Searches on "Connecticut" at the Associated Press's national site and at the Politico indicate that there's plenty of news about the Nutmeg State which the two web sites believe merit national attention.
But somehow, the fact that the state's Obamacare exchange, Access Health CT, "had incorrect information online about deductibles and co-insurance impacting all 19 individual health plans from the three insurance companies that offer those plans" doesn't merit attention. Further indicating the development's national significance, as David Steinberg at PJ Media has noted, President Barack Obama himself cited Access Health CT as a success story in supposedly getting one-third of its enrollees from people who are 35 and younger (also not true) back on October 21. More verbiage from the story, as reported in the Hartford Courant by Fox Connecticut's Louisa Moller, follows the jump:
Even Moller apppeared to be holding back in her analysis, as indicated in her headline and by the presence of the word "mixup" in the story's URL (bolds are mine):
Misinformation Marred First Month Of State Health Website ("Misinformation"? How about "comprehensively wrong information"? — Ed.)
More than 2,400 Connecticut customers who bought health plans on Access Health CT were given incorrect information about their insurance plans, in one case underestimating the maximum out-of-pocket by at least $4,000.
... Access Health CT would not say how the problem started, or who was responsible. The exchange did say that the problem was discovered in late September and was fixed by Oct. 30. (That is, it took them a whole month to fix the problem. — Ed.)
The exchange said a letter was mailed to 2,408 people who bought plans from the starting date of Oct. 1. A spokeswoman did not respond to a request Wednesday for the number of enrollees who changed their plans after receiving the letter.
Access Health CT said in its letter that benefits listed on the shopping screen were inaccurately described and in some cases incomplete. For example, it said, cost-sharing for out-of-network benefits should apply only after the deductible is met.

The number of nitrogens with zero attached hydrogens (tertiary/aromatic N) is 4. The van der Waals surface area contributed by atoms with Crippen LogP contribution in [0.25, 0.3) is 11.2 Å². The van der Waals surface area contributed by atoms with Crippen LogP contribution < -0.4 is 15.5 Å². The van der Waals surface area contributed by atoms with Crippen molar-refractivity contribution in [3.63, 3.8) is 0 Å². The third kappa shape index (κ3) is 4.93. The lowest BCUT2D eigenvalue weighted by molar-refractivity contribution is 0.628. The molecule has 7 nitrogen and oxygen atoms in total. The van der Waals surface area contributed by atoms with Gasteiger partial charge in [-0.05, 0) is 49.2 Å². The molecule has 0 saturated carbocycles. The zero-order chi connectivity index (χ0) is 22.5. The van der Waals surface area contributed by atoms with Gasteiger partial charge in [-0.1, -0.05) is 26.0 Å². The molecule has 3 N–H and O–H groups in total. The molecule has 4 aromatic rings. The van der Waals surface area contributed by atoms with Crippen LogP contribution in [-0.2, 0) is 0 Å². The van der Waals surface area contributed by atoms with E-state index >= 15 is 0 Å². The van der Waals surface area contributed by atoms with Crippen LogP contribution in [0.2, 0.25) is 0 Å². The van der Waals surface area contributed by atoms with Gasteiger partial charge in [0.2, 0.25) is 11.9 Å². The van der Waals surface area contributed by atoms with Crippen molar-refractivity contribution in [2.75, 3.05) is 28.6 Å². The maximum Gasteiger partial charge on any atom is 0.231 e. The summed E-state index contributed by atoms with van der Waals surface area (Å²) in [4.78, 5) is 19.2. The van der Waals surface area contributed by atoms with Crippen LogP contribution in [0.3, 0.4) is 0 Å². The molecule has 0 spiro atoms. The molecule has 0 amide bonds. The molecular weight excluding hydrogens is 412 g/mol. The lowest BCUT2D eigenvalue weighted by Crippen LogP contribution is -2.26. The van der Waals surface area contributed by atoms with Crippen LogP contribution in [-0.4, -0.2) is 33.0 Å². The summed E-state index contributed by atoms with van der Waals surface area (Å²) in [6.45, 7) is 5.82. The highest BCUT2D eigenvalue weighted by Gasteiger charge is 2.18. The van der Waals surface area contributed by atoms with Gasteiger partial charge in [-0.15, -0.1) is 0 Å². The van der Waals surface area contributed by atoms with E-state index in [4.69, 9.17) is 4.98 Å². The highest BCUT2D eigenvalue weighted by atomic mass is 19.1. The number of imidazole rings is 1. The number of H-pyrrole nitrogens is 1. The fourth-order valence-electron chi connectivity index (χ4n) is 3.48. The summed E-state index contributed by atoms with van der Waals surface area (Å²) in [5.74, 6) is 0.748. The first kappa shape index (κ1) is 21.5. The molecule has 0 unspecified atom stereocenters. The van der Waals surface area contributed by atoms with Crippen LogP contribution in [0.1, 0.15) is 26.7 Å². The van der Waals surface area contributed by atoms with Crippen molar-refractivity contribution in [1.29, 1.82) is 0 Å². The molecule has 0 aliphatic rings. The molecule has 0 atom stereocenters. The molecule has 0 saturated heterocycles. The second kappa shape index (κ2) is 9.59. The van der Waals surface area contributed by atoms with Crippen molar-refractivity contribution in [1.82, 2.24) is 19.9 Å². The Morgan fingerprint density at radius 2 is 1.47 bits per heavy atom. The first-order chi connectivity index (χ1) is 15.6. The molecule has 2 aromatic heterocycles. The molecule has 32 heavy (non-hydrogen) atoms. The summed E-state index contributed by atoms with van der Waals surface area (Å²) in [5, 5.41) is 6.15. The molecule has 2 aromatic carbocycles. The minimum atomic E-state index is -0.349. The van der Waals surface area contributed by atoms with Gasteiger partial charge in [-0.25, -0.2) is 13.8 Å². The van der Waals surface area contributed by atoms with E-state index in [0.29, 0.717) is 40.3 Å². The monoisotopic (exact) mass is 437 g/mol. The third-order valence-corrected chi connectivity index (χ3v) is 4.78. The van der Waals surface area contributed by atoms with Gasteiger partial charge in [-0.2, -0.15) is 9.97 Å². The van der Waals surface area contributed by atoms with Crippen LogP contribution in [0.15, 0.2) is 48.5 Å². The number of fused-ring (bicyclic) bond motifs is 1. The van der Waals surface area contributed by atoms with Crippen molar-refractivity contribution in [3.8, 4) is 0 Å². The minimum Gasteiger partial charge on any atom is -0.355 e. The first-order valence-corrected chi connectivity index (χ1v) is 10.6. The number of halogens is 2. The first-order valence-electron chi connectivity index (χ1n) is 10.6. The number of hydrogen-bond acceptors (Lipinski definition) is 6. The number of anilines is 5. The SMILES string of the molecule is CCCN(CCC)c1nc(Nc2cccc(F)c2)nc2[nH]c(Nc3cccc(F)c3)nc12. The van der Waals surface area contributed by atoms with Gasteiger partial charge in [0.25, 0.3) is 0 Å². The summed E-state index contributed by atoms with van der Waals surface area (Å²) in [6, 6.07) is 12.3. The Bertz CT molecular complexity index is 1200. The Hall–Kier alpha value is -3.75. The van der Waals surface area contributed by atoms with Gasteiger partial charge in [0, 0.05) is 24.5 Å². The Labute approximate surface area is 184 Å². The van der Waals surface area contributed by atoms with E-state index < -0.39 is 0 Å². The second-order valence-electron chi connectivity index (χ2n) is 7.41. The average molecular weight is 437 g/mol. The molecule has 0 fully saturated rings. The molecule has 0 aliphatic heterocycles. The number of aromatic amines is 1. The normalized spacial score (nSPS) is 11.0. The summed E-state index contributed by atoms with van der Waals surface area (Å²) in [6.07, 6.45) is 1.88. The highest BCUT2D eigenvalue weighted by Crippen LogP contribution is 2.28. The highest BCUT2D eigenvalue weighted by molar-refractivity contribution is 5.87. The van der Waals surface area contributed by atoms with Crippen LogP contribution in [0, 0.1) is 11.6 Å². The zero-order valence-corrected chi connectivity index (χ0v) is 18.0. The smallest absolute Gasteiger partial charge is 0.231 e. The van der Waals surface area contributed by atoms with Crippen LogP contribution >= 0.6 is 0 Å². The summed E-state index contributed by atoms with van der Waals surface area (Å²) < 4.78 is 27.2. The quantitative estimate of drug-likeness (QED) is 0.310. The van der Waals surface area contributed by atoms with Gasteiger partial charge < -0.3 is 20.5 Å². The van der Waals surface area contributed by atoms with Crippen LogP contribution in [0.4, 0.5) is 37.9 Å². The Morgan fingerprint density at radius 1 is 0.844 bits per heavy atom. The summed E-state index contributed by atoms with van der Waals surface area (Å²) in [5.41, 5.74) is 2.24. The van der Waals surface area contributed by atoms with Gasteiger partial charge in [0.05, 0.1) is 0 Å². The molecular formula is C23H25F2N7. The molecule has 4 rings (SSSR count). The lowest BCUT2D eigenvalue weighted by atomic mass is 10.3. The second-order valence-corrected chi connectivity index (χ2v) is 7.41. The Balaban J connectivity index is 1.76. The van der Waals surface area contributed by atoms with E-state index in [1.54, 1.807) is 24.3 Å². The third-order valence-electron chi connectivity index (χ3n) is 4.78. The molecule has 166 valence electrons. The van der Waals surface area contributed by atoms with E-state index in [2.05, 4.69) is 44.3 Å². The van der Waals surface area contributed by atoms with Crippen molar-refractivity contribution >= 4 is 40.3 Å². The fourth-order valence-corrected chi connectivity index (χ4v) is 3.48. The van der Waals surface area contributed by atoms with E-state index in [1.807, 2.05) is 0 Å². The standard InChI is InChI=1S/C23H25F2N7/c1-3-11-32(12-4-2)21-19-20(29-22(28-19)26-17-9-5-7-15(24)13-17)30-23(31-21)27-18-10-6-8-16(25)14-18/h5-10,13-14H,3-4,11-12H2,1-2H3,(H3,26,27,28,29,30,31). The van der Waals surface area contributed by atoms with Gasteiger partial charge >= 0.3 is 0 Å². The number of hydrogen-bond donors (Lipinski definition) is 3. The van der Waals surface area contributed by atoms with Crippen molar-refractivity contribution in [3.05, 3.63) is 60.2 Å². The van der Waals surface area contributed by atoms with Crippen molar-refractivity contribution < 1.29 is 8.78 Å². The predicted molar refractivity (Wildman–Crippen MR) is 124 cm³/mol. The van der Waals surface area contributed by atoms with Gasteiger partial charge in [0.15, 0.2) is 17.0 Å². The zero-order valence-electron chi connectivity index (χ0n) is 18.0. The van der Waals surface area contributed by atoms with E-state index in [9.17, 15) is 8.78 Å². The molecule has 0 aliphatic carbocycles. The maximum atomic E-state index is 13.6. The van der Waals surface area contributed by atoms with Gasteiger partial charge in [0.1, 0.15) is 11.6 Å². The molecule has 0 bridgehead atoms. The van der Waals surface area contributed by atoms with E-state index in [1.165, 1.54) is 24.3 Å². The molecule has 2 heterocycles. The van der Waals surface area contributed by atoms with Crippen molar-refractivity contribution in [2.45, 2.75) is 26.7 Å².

"Another was pharmacy tiers were not labeled appropriately," Access Health CT spokesperson Kathleen Tallarita said in an email Wednesday. She emphasized that prices for the plans were not in error.
The website problem runs counter to a national narrative that Connecticut's exchange has been held up as a model case for how the Affordable Care Act marketplaces should work. President Barack Obama singled out the plan as a positive example at an event at the White House Rose Garden in October.
Keith Stover, a lobbyist and spokesman for the Connecticut Association of Health Plans, said he thinks the inaccuracies are troubling but not surprising given the complexities of a systemwide overhaul of the nation's health system.
John Javaruski, a 62-year-old retired actuary from Farmington, said he received a letter dated Nov. 1 after he signed up for an Anthem plan with a $2,000 out-of-pocket maximum and zero deductible. According to the revised schedule of benefits attached to the letter, Javaruski's plan jumped to $6,250 out of pocket and a $3,000 deductible.
I guarantee that if this happened in what used to the the relatively free market for health insurance, regulators would be considering the situation a lot more than "troubling" — and correctly so.
But I guess the operative principle at the AP and Politico, as well as in the rest of the nation's establishment press, is "Don't tell anyone else anything bad about the state Obamacare exchanges if you can avoid it." How pathetic.
Cross-posted at BizzyBlog.com.